Yet that the one key fact about the Hundered Years' War is that the French won and the English lost. By the end of the Hundred Years' War, the English possions in France had all been lost, (with the exception of Calais which we hung on to for another century). I plead as guilty to being as ignorant as the average English person (I was vaguely aware of Joan of Arc's role in raising the siege of Orléans, but that was about it). So, let's add two more French victories to the list - the Battle of Patay that turned the tide against the English and the final victory at the Battle of Castillon.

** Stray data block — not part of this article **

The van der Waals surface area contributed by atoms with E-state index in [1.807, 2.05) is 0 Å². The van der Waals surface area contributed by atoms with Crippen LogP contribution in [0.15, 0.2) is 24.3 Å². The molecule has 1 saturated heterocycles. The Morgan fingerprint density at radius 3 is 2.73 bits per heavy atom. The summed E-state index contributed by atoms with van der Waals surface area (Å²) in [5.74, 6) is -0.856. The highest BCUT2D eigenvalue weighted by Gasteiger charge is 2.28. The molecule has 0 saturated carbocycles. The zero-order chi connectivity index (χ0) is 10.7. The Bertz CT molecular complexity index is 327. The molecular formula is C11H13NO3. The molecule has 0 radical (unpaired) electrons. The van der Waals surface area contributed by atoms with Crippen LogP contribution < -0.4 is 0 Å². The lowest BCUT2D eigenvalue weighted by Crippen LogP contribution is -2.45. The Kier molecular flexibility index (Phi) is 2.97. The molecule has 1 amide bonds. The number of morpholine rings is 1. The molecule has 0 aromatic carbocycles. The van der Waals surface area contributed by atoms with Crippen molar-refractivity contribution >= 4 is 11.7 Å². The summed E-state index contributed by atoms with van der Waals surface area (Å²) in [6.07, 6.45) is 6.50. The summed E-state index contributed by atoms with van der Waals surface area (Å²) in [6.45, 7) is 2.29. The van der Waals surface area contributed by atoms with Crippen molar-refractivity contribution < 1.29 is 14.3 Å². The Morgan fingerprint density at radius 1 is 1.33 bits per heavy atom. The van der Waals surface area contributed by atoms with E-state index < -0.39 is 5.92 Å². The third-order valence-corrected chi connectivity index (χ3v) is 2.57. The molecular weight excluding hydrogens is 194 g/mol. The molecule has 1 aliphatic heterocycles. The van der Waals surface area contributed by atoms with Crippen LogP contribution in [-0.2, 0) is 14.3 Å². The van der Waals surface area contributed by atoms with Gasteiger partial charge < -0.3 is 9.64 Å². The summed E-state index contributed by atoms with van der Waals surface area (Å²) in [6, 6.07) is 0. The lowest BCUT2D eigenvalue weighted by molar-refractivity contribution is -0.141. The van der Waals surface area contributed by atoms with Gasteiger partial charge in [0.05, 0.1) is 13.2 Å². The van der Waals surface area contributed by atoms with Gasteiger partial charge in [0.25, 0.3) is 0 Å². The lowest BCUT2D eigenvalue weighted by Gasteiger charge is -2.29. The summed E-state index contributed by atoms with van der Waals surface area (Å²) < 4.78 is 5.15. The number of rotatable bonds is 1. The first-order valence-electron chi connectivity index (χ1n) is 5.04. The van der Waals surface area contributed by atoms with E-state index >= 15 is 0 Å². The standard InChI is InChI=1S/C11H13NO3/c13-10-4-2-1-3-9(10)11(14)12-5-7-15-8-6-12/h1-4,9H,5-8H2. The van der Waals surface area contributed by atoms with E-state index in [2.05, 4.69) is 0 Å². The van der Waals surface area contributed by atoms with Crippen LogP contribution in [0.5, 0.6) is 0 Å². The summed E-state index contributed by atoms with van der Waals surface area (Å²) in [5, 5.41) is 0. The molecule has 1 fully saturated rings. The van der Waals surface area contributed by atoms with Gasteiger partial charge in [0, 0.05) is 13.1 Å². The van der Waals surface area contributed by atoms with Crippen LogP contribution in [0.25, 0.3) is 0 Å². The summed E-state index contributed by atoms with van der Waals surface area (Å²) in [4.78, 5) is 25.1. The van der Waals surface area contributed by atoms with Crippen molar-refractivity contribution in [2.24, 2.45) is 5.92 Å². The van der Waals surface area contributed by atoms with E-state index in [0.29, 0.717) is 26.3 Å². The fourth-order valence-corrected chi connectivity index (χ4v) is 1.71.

Part of this is down to sheer jingoism, although I guess that William Shakespeare bigging up Agincourt did a lot to create a one-sided myth of national valour. Stories can be powerful things - like the legend of Agincourt, Scott's compelling tale of suffering and sacrifice on the ice has been burned into into the national consciousness, to the exclusion of other narratives, such as Amundsen's.
*for all his undoubted pluck, he could have learned a thing or two about keeping his people alive from Shackleton.